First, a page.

It’s Saturday, April 4, 2020.
On this day 179 years ago, William Henry Harrison – the ninth President of the United States – died.
One month earlier, he delivered a two-hour-and-40-minute inaugural address on a raw, rainy day.
The 68-year-old wanted to show his vitality at an age that most Americans of the time failed to reach. He ditched the tophat and coat for his mammoth oration.
Somehow, he caught a cold.
For a long time, people – led by his doctor – said he developed pneumonia as a result.
But a terrific New York Times article from six years ago revealed that the problem might not have been the obviously dumb idea of dressing light on a lousy day and talking for 160 minutes.
Instead, it might have been the fact the water supply for the White House was tainted by sewage dumped in a marsh nearby. And that was coupled with the questionable treatments of 19th century medicine, including a steady dose of opium and frequent enemas.
So Tippecanoe’s real cause of death might well have been typhoid or some other disease related to bad water.
Here it is, 2020, and the good news is we appear to have solved – at least in the United States and the developed world – the water hygiene problem.
Clearly, however, not the novel virus problem.
I’m now 66 years old. With the encouragement of government and business, I’ve spent much of my life preparing.
Preparing for a nuclear attack.
Preparing for hurricanes and blizzards.
Preparing for terrorism.
Preparing for an active shooter.
Preparing for retirement.
Some of them came. Fortunately, some didn’t.
But I spent no time before 2020 preparing for a pandemic.
Maybe you were smarter. Maybe there are people who thought about this.
It might have been nice if they shared it.
This situation is jarring enough for all of us. What complicates it is the fact that it’s such a shock.
Be honest, if you had been asked on Feb. 4 what you’d be doing on April 4, what you’re doing right now wouldn’t have made the first 100 guesses you’d have made. That might even apply to March 4.
I sure as hell expected to be watching the Mets on TV playing the Nationals in Washington. Instead, I’m “playing” the game on the computer baseball game my son gave me (OOTP21 – highly recommended!).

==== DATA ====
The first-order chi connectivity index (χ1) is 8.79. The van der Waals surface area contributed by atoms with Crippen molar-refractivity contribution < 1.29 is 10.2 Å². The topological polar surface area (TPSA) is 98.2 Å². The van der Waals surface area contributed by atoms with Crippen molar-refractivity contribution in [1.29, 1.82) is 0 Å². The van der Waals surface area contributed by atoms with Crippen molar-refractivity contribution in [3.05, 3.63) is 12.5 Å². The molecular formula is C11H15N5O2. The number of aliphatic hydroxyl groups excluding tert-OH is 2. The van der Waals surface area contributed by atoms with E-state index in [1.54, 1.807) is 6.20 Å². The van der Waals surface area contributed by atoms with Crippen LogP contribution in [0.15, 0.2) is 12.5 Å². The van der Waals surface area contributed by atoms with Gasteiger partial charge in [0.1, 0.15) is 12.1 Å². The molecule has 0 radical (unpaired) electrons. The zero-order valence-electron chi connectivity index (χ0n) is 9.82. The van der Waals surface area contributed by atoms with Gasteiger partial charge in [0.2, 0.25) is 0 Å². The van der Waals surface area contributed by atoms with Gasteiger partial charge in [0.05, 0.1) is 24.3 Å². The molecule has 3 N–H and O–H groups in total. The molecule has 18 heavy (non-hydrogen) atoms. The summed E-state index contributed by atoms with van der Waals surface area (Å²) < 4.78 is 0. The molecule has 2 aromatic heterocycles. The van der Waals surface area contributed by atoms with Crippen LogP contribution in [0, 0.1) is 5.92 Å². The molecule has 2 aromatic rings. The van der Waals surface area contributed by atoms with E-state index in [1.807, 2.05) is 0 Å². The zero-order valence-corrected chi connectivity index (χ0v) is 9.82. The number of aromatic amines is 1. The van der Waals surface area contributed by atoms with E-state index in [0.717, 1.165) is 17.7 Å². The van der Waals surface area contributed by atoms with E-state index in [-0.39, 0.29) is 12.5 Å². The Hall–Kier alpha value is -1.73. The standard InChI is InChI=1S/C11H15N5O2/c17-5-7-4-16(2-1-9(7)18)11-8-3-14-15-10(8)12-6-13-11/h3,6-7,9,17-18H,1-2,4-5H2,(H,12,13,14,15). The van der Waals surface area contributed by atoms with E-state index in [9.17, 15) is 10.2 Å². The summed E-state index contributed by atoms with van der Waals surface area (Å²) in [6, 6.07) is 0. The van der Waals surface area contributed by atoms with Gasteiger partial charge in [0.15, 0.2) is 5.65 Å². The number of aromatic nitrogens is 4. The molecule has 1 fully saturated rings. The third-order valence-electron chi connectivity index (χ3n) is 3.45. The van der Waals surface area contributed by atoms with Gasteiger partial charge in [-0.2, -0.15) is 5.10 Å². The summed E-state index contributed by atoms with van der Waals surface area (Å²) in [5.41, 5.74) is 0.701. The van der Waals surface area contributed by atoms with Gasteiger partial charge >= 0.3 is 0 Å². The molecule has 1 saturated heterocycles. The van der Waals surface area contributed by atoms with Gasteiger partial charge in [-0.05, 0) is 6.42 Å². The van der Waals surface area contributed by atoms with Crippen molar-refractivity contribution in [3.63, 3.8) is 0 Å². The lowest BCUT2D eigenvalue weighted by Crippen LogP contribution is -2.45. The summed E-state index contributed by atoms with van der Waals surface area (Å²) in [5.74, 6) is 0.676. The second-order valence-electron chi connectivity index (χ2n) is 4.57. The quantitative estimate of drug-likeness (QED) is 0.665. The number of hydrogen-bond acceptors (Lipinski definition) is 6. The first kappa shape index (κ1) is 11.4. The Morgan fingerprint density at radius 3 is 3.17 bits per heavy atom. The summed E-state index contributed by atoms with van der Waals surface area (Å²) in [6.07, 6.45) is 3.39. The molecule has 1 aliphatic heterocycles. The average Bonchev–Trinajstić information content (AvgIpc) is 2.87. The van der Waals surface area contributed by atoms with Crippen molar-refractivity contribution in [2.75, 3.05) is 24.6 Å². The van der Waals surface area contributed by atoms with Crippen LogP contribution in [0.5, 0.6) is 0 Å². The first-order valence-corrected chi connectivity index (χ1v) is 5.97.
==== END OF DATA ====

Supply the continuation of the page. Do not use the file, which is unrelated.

That’s as close to Pete Alonso and Jeff McNeil I’m going to get today.
We’ve complained a lot about how ill-prepared and ill-responsive Trump and his “all the best people” have been. Their complicity – and, by the way, all the people who support and voted for this buffoon – in this tragedy is unmistakeable and unforgivable.
But we weren’t ready. We never thought about something like this. Ever.
For some reason, either we didn’t listen to our grandparents or they didn’t say much about the flu pandemic of 1918 that killed millions. That’s the nearest parallel to this in recent history.
Maybe we were lulled when would-be pandemics were foiled. When Ebola was limited mostly to three African nations from 2014 to 2016 – in large part to a coalition led by the United States and President Barack Obama. When the first SARS virus – this is the second – was held in check in 2003 by an international coalition led by the United States and President George W. Bush.
So maybe we’re guilty of thinking party politics wouldn’t matter when it came to dealing with pandemics.
So as we negotiate this ordeal – as we in greater New York and the other hotspots of this outbreak listen to the wail of sirens and see the tears of people who’ve lost loved ones without the ability to say goodbye – let’s keep this old expression in mind:
Fool me once, shame on you. Fool me twice, shame on me.
Of course that means getting rid of Trump on Nov. 3.
But it also means being sure we, the survivors of COVID-19, and future generations are ready for the next one. Even if it doesn’t come until the 22nd century.
It means developing the protocols for treatment in medical facilities throughout the world.
It means building enough of the life-saving devices lacking in this crisis – and inventing new types of equipment that are easy and quick to build anywhere they’re needed.
It means returning some of the manufacturing we’ve outsourced to China and other nations on the other side of the world. Particularly apparel and paper products. There’s no good reason there aren’t enough masks and gowns and other personal protective equipment.
It means finding a quick and easy way for everyone to find out if they’re sick. The test situation in the United States is ridiculous. You and I should be able to wake up in the morning, take a quick test, find out if we’re OK – and then either eat breakfast or call the doctor.
It means establishing orderly methods of handling the crisis – from a national clearing house for essential goods to maintaining safe zones in which people who are healthy can go to find help for who those who aren’t.
It means preparing for the mental and emotional strain that this crisis imposes.
And, again, it means getting rid of Trump. That can’t be emphasized enough.
By the way, two of the next three presidents after Harrison – Zachary Taylor and James K. Polk – died of intestinal diseases that might have been linked to the lousy water in the White House. (Taylor died as president, Polk died shortly after he left office.)
Eventually, though, Washington solved the problem.
I don’t know that we can ever solve the problem of pandemics. In an interconnected world, that seems unlikely.
But if sicknesses are going to happen, let’s not forget this. We owe it to those we’re losing.
Let’s prepare for the next pandemic. And hope it never comes.